Schema.org is a collaborative initiative offering a simple yet effective way to add structured metadata to web pages via markup: making pages more findable and improving search results as search engines can identify better the clues what a page is about. Schema.org also eases the ways to interlink related resources; for instance, a movie can be linked to its actors, directors or similar movies. Such interlinking of web resources can boost interoperability, allowing search engines to move from mainly presenting search only to providing comprehensive summaries. Scholarly literature repositories such as Zenodo and EuropePMC have recognized the potential of schema.org and currently support markup on their pages. However, they mostly limit to metadata, i.e., authors, title, abstract and journal, leaving aside any entity of interest from the life science domain that could be recognized from the text. Despite its popularity, the high diversity of properties in schema.org makes it still difficult for not well prepared data scientists to adopt such markup. Bioschemas, a community and collaborative project, focuses on integrating Life Science types to schema.org and, at the same time, makes its adoption easier via profiles tailored to the Life Science domain [2]. A profile comprises a fixed combination (a “set”) of guidelines regarding minimum, recommended and optional properties, well-known ontology terms to be used together with the properties and examples, so that users can use them as a template to markup their own resources.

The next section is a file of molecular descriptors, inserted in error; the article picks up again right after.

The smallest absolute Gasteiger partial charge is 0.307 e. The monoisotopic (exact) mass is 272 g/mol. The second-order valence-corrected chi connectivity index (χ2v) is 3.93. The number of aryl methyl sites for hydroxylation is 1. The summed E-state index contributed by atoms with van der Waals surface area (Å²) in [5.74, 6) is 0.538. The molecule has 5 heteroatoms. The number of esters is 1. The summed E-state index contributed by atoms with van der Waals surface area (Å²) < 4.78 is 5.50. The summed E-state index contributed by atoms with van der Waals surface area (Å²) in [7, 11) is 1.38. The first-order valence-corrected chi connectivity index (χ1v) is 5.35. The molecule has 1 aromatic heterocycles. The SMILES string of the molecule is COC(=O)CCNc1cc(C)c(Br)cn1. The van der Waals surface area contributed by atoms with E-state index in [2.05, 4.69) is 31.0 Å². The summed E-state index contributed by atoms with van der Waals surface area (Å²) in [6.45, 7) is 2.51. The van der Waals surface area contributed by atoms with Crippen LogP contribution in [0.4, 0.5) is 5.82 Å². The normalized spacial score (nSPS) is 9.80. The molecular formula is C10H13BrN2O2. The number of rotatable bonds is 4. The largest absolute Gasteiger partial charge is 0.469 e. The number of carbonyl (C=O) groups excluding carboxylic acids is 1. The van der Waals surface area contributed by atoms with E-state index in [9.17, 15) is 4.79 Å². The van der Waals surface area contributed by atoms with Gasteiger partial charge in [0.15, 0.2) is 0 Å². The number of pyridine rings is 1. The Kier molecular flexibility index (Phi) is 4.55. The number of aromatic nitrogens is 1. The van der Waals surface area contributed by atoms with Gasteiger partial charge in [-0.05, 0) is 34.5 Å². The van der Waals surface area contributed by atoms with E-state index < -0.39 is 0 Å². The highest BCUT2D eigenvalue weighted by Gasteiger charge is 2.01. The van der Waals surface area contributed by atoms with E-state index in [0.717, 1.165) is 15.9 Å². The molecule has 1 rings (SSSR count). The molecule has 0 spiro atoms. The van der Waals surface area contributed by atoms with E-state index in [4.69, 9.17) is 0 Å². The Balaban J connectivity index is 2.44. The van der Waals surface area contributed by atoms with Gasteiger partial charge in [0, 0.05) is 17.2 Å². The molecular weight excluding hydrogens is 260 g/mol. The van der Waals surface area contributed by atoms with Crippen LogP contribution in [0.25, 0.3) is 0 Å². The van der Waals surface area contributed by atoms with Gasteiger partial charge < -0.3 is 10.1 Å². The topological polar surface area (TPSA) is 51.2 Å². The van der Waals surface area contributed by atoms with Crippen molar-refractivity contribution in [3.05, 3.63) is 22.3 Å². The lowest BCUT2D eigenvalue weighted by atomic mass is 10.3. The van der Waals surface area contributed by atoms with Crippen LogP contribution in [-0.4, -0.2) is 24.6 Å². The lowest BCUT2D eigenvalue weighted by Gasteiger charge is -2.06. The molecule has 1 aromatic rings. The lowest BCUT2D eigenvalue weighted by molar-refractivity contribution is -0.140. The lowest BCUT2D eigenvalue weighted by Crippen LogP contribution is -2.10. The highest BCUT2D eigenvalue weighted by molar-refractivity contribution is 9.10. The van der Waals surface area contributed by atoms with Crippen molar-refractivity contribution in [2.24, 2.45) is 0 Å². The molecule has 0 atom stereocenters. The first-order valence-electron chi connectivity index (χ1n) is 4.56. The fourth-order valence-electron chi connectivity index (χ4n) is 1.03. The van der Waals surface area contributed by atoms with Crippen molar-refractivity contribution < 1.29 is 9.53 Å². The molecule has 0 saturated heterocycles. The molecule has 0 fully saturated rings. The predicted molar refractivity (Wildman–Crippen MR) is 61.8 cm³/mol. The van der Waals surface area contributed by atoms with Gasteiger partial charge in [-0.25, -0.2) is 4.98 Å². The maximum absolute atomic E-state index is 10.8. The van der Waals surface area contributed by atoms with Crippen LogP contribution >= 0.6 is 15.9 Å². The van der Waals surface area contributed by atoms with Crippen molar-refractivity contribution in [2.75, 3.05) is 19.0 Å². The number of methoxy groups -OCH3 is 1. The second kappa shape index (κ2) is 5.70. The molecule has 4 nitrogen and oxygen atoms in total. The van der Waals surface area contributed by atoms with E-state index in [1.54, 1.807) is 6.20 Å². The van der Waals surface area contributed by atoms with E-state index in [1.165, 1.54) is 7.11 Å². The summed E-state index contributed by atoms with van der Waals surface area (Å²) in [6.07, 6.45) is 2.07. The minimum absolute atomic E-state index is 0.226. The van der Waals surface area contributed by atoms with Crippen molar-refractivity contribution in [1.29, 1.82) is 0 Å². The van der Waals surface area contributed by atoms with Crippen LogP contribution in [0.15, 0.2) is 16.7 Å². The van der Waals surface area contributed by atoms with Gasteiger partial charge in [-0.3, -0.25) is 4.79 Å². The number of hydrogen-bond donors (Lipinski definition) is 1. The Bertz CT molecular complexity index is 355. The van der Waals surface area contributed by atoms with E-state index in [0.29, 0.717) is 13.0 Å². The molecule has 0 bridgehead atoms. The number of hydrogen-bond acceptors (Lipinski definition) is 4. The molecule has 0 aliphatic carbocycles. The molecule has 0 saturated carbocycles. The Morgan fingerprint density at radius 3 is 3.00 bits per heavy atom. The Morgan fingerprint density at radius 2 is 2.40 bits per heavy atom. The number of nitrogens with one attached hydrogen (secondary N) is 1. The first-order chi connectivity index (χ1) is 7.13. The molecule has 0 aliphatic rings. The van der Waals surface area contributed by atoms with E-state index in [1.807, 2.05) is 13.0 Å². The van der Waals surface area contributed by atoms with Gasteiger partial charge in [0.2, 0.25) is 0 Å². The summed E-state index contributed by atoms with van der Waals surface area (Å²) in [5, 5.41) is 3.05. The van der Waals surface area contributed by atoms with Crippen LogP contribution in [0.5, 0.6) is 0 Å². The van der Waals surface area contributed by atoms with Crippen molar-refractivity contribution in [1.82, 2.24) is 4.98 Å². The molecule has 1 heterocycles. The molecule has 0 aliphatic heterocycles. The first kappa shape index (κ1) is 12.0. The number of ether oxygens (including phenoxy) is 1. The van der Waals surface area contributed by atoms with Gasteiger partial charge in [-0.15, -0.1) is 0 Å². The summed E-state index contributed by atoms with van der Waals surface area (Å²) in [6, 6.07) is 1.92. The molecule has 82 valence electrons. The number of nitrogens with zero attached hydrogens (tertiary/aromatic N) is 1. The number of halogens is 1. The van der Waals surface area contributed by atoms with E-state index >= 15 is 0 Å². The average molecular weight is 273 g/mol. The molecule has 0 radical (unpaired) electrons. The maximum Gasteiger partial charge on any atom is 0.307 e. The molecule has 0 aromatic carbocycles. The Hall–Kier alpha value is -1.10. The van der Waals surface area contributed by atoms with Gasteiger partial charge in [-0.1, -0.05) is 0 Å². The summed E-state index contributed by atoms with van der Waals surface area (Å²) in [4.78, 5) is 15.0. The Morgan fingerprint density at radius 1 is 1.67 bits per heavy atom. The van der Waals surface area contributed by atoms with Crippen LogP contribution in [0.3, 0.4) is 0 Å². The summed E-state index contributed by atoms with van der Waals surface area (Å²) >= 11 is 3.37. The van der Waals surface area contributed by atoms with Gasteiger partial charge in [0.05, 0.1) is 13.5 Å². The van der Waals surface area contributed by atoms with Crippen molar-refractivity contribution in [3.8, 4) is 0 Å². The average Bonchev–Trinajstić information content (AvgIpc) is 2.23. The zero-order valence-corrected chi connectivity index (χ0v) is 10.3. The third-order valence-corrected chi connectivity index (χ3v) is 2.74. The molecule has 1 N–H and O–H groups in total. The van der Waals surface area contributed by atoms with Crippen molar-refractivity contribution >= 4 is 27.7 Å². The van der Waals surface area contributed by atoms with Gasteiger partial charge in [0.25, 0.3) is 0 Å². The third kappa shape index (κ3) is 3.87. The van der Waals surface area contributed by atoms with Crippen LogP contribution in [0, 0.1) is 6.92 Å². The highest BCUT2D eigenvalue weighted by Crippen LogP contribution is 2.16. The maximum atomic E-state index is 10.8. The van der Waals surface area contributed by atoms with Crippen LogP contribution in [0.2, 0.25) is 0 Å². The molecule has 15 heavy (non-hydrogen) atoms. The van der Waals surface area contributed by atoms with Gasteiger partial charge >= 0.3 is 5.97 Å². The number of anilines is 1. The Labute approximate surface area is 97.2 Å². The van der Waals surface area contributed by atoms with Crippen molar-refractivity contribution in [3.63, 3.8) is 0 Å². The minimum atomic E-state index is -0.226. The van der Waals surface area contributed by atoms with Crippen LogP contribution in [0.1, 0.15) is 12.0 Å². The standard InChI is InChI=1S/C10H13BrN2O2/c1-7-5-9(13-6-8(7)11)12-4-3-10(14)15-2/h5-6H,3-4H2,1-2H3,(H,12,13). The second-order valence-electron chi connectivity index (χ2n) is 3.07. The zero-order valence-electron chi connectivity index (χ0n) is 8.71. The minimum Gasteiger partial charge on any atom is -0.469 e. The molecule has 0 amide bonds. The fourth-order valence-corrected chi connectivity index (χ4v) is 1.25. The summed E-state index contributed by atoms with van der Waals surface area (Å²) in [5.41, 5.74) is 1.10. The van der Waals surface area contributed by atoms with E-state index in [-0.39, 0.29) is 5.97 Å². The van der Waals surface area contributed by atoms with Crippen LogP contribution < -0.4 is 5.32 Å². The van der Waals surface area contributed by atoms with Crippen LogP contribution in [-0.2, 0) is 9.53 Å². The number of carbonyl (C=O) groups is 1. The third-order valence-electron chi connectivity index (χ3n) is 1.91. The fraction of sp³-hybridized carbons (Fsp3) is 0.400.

Biotea proposes a conceptual model to represent scholarly publications as Linked Data [3,4], covering not only the metadata but also the article structure, content and semantic annotations, where a semantic annotation corresponds to a named entity recognized from the text. Biotea currently supports annotations obtained from the National Center for Biomedical Ontology (NCBO) annotator service [5]; however, additional annotators could be added. In order to facilitate the adoption of schemas.org markup for scholarly articles as well as to add support to semantic annotations, Biotea has joined the Bioschemas effort by adding five scholarly publication related profiles. Here we report on the Biotea draft profiles proposed to Bioschemas and on two web components capable to render schema.org markup for scholarly articles metadata together with annotations, using the PubMed Central Open Access subset (PMC-OA) as main input. As a result, we anticipate a knowledge graph derived from the scientific literature and based on Bioschema. This type of graph eases the way towards co-citation networks, author-expertise networks, and ontology-based associations among others.

Biotea Draft Profiles for Bioschemas